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Resources > Education Center > Can a Minor Be a Beneficiary on a Bank Account? A Guide to Appointing a Beneficiary

Can a Minor Be a Beneficiary on a Bank Account? A Guide to Appointing a Beneficiary

Most people don’t like thinking about their end-of-life arrangements, but doing so in a timely manner is a sign of responsible planning. Naming your child a bank account beneficiary is a crucial step toward their financial stability when you’re no longer around.

As you start planning for the future, one of the first questions you may ask is—“Can a minor be a beneficiary on a bank account?”

The short answer is “yes,” but there’s more to naming your minor child a beneficiary than you might think. This guide will discuss all the important considerations to help you prepare for such an important step. We will start with the basics before moving on to the more sophisticated details.

What Is a Bank Account Beneficiary?

A beneficiary is a person or organization the account holder appoints to receive the account ownership and funds upon their death. A beneficiary can be:

  • Family member
  • Friend
  • Any neutral person
  • Organization (e.g., charity)

A beneficiary designation is legally binding and overrides your will or other estate planning documents if you have them. If you don’t have such documents and don’t name a beneficiary, your assets will be distributed in court through a probate process, which can be a long and complicated procedure.

There are two types of beneficiaries you can name:

  1. Primary
  2. Secondary/contingent

Primary beneficiaries are first in line to receive the funds in your account.

Contingent beneficiaries receive your assets if:

  • The primary beneficiary has died
  • The primary beneficiary disclaims the inheritance
  • You’ve directed the primary beneficiary to provide for the secondary beneficiary

You can name your child a primary or secondary beneficiary depending on your situation and wishes.

How Old Must a Child Be To Be a Beneficiary of a Bank Account?

There are no minimum age requirements for beneficiaries, so you can legally name a minor for the role. They’ll receive ownership of the account upon your death but won’t have direct access to the funds before reaching legal age.

An adult must manage your child’s account until they come of age, so you’ll need to appoint a custodian or trustee who’ll act on their behalf. You don’t need to set up a formal trust to transfer your assets to a minor, but you must have someone who’ll manage the assets on behalf of the minor until they become an adult.

You still can set up a trust, and many parents decide to do it for a simple reason—to prevent reckless spending. Instead of giving your child full control of your bank account, you can decide on a specific amount of money your child will receive through the fund over time and the requirements that must be satisfied to receive the funds.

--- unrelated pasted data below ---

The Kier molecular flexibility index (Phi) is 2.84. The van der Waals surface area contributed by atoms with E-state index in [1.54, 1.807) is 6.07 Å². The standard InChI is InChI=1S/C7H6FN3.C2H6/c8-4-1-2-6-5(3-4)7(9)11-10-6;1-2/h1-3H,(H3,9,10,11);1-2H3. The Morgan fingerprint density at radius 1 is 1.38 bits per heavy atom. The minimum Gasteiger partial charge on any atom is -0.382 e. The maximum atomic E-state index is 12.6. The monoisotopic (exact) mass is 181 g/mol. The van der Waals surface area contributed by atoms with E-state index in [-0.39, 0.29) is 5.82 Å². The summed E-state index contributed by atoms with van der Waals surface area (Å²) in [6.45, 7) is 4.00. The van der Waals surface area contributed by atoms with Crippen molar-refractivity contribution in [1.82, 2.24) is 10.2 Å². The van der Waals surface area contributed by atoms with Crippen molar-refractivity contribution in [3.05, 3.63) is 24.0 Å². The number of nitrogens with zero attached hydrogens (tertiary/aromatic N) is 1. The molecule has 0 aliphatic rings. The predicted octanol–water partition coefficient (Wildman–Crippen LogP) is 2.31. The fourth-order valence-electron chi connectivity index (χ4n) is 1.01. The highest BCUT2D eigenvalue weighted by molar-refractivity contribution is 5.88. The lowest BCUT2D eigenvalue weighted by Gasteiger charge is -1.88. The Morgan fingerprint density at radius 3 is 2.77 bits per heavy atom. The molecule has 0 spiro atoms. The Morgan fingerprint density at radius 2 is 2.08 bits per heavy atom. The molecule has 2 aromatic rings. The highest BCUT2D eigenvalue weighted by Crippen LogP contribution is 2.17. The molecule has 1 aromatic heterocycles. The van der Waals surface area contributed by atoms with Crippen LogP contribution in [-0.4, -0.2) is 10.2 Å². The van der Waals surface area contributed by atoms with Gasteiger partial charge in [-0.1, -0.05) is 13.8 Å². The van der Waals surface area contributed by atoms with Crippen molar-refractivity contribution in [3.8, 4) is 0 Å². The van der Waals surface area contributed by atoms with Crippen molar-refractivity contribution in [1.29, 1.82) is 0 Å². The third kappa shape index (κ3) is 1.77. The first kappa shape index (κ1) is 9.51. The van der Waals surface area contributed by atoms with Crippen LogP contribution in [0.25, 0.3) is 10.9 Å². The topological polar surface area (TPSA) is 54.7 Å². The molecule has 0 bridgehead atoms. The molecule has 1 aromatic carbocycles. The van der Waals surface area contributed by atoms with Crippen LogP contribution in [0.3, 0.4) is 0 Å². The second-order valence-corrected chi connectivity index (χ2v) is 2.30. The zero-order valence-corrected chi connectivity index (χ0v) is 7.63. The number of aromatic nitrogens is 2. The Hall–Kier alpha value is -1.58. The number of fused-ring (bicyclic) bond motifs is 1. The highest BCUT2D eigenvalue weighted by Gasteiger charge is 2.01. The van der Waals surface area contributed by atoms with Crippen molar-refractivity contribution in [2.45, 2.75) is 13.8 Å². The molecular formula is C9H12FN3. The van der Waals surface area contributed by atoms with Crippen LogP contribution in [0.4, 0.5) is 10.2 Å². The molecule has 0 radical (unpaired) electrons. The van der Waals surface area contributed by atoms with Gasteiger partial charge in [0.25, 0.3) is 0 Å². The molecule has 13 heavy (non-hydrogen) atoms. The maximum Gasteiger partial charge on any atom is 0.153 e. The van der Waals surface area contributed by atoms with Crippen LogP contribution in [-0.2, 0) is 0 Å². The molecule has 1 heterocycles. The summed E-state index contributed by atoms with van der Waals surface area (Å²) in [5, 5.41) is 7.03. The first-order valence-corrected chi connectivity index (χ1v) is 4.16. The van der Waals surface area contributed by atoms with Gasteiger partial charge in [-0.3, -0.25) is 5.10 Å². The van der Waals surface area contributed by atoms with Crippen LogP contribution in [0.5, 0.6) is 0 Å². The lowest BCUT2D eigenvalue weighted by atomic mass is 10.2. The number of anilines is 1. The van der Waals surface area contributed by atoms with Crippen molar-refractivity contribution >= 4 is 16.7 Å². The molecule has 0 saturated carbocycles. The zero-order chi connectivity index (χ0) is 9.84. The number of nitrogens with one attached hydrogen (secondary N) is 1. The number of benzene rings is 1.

How To Name a Child as a Beneficiary of a Bank Account

Banks have a special and easy way to name a child as a beneficiary for a bank account by adding a POD (payable-on-death) addendum to your account. Naming your child a beneficiary for your bank accounts is as simple as filling out a POD form, and you can have different beneficiaries for each of your accounts. Contact your bank, and they’ll provide you with all the necessary information and steps. 

Note that a POD account only handles bank funds. If you have other assets like stocks or bonds, you’ll need to add a TOD (transfer-on-death) addendum to your brokerage account.

Even though the process is straightforward, adding a child as a beneficiary is an important decision that requires careful planning. The main considerations you must make beforehand include:

  1. Deciding whether you want a single beneficiary or multiple beneficiaries
  2. Considering tax implications
  3. Making a custodian choice 

What Happens When You Add Multiple Beneficiaries to Your Bank Account?

If you have more than one child, you can add them all as beneficiaries. By default, your funds will be allocated among your children equally, but you can define a custom percentage for each child if you believe their financial needs will vary.

You can also name one child the primary beneficiary and make others contingent. This option is suitable if one of your children is significantly older than the others, in which case you can direct them to provide for their siblings. Any instructions you make are legally binding, so the primary beneficiary must follow them.

Note that the initial arrangement you make isn’t set in stone. If you change your mind about the account beneficiary or any details, you can amend the terms at any time.